106 carboxyfluorescein succimyl esterate (CFSE)-labeled 5CC7 LN T-cells were injected i.v. into syngeneic RAG-20/0γc0/0H-2a and allogeneic RAG-20/0γc0/0H-2b hosts. For CFSE labeling, cells at 107/ml in PBS were incubated with CFSE (Molecular Probes) at a final concentration of 5 µM for 12 min at RT and washed twice in RPMI 1640 containing L-alanyl-L-glutamine dipeptide and 10% FCS. In other experiments, H-2b OT-1RAG-10/0 TCR Tg or H-2b aHYRAG-20/0 TCR Tg LN T-cells were injected i.v. into syngeneic RAG-20/0γc0/0H-2b or allogeneic RAG-20/0γc0/0H-2a hosts. At different times after transfer, mice were sacrificed and spleen collected. After a blocking step with rat anti-CD16/32 mAbs (2.4G2), cells were stained using anti-CD3ε (145-2C11), anti-CD4 (RM4-5), anti-CD8α (53–6.7), anti-Vα11(RR8-1), anti-panβ (H57-597) and anti-Vβ3 (KJ25) mAbs from BD Pharmingen coupled with the appropriate FITC, PE, PerCP, APC, PECy7 dyes. Anti-Vα2, anti-Vβ5.1.2, anti-Vβ6, Vβ8.2 and anti-Vβ220.127.116.11 mAbs were also from BD Pharmingen. Dead cells and doublets were excluded. Ig control Abs are used for negative controls as well as stainings of non CD4 CD8 size comparable cells. All acquisitions and data analysis were performed with a FACScalibur or a FACSCanto (Becton Dickinson, San Jose, CA USA) interfaced to the Macintosh CellQuest or FlowJo software.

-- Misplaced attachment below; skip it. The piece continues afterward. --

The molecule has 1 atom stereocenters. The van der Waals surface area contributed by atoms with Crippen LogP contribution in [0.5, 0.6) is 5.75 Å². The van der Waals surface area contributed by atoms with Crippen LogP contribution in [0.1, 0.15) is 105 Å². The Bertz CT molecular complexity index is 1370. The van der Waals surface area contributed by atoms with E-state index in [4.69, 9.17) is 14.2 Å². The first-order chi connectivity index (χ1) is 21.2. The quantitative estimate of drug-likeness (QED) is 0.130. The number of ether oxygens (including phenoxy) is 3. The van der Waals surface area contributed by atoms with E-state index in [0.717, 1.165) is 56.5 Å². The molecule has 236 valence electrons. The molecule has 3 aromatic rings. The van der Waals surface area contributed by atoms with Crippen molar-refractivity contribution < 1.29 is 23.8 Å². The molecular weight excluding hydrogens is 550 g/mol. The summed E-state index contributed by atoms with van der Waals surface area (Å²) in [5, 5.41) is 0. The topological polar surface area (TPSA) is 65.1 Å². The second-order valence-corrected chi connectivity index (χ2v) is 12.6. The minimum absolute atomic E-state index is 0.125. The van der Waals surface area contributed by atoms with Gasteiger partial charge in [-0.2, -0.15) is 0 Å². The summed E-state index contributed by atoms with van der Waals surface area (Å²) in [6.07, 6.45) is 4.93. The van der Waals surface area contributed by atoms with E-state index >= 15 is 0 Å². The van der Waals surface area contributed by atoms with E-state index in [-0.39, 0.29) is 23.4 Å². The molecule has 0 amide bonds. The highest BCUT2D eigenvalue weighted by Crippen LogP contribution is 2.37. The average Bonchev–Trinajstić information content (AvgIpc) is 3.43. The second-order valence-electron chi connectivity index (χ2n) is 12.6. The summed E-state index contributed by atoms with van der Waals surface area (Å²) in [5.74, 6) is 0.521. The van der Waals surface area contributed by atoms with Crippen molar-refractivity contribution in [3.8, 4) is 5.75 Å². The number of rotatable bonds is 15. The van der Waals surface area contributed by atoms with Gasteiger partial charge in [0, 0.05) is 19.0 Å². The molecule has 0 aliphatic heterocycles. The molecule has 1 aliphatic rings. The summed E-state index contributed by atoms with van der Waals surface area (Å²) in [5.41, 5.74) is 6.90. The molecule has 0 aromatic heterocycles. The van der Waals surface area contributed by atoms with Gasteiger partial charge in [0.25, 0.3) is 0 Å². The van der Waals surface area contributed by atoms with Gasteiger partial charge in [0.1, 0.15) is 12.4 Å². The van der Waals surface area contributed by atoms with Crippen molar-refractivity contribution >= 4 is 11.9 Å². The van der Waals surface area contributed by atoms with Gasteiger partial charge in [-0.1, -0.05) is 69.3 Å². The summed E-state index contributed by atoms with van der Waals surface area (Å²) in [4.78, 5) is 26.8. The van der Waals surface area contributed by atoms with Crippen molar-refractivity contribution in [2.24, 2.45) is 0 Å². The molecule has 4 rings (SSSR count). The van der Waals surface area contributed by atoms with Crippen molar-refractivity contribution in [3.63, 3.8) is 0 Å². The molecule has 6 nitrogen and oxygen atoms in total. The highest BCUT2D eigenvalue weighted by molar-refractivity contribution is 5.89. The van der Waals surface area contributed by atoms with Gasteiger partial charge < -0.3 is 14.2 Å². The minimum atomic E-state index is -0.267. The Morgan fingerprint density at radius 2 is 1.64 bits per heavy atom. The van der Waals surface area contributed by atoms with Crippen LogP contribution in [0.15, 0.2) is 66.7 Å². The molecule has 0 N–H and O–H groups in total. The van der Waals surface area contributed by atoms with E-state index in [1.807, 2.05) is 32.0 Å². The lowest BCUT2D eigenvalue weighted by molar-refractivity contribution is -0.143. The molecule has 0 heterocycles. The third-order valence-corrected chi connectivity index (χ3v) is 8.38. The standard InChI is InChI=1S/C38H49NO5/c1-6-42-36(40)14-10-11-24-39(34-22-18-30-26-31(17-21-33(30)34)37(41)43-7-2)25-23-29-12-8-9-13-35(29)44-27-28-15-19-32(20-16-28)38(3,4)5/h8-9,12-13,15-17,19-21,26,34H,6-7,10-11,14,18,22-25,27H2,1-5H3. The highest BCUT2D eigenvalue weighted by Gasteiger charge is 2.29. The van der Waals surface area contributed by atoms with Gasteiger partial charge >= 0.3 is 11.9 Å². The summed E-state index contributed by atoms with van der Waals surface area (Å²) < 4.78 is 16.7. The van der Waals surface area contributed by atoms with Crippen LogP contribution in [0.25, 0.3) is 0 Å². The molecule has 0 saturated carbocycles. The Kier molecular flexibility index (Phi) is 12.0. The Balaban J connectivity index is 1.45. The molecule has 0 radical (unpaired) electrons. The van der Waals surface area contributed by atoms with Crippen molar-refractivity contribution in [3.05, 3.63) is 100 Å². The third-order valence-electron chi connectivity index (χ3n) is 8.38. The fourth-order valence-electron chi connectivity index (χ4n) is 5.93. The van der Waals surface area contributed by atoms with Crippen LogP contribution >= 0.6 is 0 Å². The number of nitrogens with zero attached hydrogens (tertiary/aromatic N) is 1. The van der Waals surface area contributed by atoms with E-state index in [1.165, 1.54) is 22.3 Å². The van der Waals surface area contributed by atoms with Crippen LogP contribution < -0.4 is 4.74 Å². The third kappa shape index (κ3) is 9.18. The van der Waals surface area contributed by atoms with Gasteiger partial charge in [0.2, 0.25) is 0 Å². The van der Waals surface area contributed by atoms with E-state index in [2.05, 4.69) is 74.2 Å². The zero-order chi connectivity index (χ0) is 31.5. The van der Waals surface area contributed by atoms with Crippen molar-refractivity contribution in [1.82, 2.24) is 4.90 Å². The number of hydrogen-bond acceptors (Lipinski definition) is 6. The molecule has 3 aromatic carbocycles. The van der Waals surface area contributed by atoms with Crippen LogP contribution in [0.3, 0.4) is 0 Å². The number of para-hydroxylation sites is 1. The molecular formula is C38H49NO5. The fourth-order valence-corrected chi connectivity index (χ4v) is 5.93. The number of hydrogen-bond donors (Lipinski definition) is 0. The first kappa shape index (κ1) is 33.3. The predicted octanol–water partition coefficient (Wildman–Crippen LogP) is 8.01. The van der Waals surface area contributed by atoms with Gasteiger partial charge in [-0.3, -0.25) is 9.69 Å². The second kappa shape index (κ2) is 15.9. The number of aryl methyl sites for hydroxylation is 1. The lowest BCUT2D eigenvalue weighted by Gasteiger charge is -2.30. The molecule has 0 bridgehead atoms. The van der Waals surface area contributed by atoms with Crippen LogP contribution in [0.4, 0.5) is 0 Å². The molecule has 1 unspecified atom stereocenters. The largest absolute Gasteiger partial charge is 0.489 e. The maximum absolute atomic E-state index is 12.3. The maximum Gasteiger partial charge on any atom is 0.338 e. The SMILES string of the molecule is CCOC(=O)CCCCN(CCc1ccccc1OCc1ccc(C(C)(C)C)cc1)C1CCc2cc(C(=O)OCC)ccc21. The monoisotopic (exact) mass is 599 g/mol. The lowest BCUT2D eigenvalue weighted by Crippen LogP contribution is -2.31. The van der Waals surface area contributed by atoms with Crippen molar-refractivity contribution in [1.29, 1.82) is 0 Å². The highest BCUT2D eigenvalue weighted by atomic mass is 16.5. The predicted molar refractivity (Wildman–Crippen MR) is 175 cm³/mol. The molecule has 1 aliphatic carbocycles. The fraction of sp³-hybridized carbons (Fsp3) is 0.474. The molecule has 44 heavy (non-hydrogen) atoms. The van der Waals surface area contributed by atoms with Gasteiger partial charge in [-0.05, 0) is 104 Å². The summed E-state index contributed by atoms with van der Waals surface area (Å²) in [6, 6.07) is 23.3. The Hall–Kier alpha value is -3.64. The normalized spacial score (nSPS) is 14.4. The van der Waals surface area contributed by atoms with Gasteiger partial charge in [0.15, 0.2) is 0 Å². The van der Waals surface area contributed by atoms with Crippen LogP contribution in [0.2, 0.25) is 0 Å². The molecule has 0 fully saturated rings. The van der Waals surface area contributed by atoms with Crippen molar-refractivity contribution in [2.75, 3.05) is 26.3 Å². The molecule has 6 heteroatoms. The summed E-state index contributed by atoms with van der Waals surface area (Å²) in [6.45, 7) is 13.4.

Total RNA was extracted from 2–10.106 thymus or spleen cells using TRIZOL according to the manufacturer procedure (Invitrogen). In some cases, total RNA was extracted from either CD4 or CD8 T-cells enriched by positive magnetic sorting using an AutoMACS (Milteny Biotec). cDNA was synthesized for 50 min at 42°C using superscript reverse-transcriptase (Invitrogen) in the presence of an inhibitor of RNAse (RNAsin, Promega). Protocols for TCR AV-AC (Vα-Cα) and BV-BC (Vβ-Cβ) CDR3 spectratyping have been described . AC, AV, BC and BV primers were as described , except BV8.3 (TGCTGGCAACCTTCAAATAGGA) and BV13 (AGGCCTAAAGGAACTAACTCCAC). The nomenclature used follows that of Arden et al. . PCR products were loaded on a 96-well ABI377 automated sequencer (Applied Biosystems, Foster City, CA) and separated according to their nucleotide length, forming a profile of peaks for each primer combination, spaced by 3 nucleotides as expected for in-frame transcripts. Each peak corresponds to a CDR3 length. The Immunoscope software  was used to obtain peak area and nucleotide length and CDR3 profile displays from sequencer raw data. As negative control for TCR recombination, mRNA from spleen cells of β-enhancer KO mice  was processed as the other samples and was found negative for the expression of TCRβ chains.